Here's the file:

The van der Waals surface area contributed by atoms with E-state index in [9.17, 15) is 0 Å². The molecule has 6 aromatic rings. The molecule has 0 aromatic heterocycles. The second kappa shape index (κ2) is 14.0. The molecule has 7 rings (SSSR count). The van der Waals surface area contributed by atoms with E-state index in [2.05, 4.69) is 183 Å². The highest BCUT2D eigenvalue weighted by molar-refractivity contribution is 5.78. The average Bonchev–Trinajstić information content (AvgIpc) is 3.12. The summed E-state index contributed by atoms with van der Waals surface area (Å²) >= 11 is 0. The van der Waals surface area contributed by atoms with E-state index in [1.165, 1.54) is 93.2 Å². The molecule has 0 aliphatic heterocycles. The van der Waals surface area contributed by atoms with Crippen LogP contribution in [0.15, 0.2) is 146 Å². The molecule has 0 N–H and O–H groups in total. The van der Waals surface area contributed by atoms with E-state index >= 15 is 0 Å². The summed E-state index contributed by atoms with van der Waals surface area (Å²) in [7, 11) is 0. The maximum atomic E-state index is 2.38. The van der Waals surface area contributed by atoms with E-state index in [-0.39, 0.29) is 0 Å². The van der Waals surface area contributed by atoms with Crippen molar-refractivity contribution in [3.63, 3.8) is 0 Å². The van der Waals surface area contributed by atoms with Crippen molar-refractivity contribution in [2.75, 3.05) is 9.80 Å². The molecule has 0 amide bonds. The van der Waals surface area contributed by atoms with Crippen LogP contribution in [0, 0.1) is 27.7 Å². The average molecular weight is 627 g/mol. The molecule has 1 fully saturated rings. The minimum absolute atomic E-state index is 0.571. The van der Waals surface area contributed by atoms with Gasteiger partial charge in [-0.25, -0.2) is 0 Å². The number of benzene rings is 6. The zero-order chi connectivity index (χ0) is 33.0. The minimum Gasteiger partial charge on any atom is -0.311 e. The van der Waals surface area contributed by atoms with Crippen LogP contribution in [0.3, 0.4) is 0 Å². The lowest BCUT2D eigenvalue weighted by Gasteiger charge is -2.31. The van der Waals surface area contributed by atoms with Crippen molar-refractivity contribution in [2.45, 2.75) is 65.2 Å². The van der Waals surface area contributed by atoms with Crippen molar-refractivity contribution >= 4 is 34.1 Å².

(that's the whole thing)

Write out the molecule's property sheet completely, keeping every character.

The van der Waals surface area contributed by atoms with E-state index in [9.17, 15) is 0 Å². The molecule has 6 aromatic rings. The molecule has 0 aromatic heterocycles. The second kappa shape index (κ2) is 14.0. The molecule has 7 rings (SSSR count). The van der Waals surface area contributed by atoms with E-state index in [2.05, 4.69) is 183 Å². The highest BCUT2D eigenvalue weighted by molar-refractivity contribution is 5.78. The average Bonchev–Trinajstić information content (AvgIpc) is 3.12. The summed E-state index contributed by atoms with van der Waals surface area (Å²) >= 11 is 0. The van der Waals surface area contributed by atoms with E-state index in [1.165, 1.54) is 93.2 Å². The molecule has 0 aliphatic heterocycles. The van der Waals surface area contributed by atoms with Crippen LogP contribution in [0.15, 0.2) is 146 Å². The molecule has 0 N–H and O–H groups in total. The van der Waals surface area contributed by atoms with E-state index >= 15 is 0 Å². The summed E-state index contributed by atoms with van der Waals surface area (Å²) in [7, 11) is 0. The maximum atomic E-state index is 2.38. The van der Waals surface area contributed by atoms with E-state index in [-0.39, 0.29) is 0 Å². The van der Waals surface area contributed by atoms with Crippen molar-refractivity contribution in [3.63, 3.8) is 0 Å². The van der Waals surface area contributed by atoms with Crippen molar-refractivity contribution in [2.75, 3.05) is 9.80 Å². The molecule has 0 amide bonds. The van der Waals surface area contributed by atoms with Crippen LogP contribution in [0, 0.1) is 27.7 Å². The average molecular weight is 627 g/mol. The molecule has 1 fully saturated rings. The minimum absolute atomic E-state index is 0.571. The van der Waals surface area contributed by atoms with Gasteiger partial charge in [-0.25, -0.2) is 0 Å². The number of benzene rings is 6. The zero-order chi connectivity index (χ0) is 33.0. The minimum Gasteiger partial charge on any atom is -0.311 e. The van der Waals surface area contributed by atoms with Crippen LogP contribution in [0.3, 0.4) is 0 Å². The lowest BCUT2D eigenvalue weighted by Gasteiger charge is -2.31. The van der Waals surface area contributed by atoms with Crippen molar-refractivity contribution in [2.45, 2.75) is 65.2 Å². The van der Waals surface area contributed by atoms with Crippen molar-refractivity contribution >= 4 is 34.1 Å².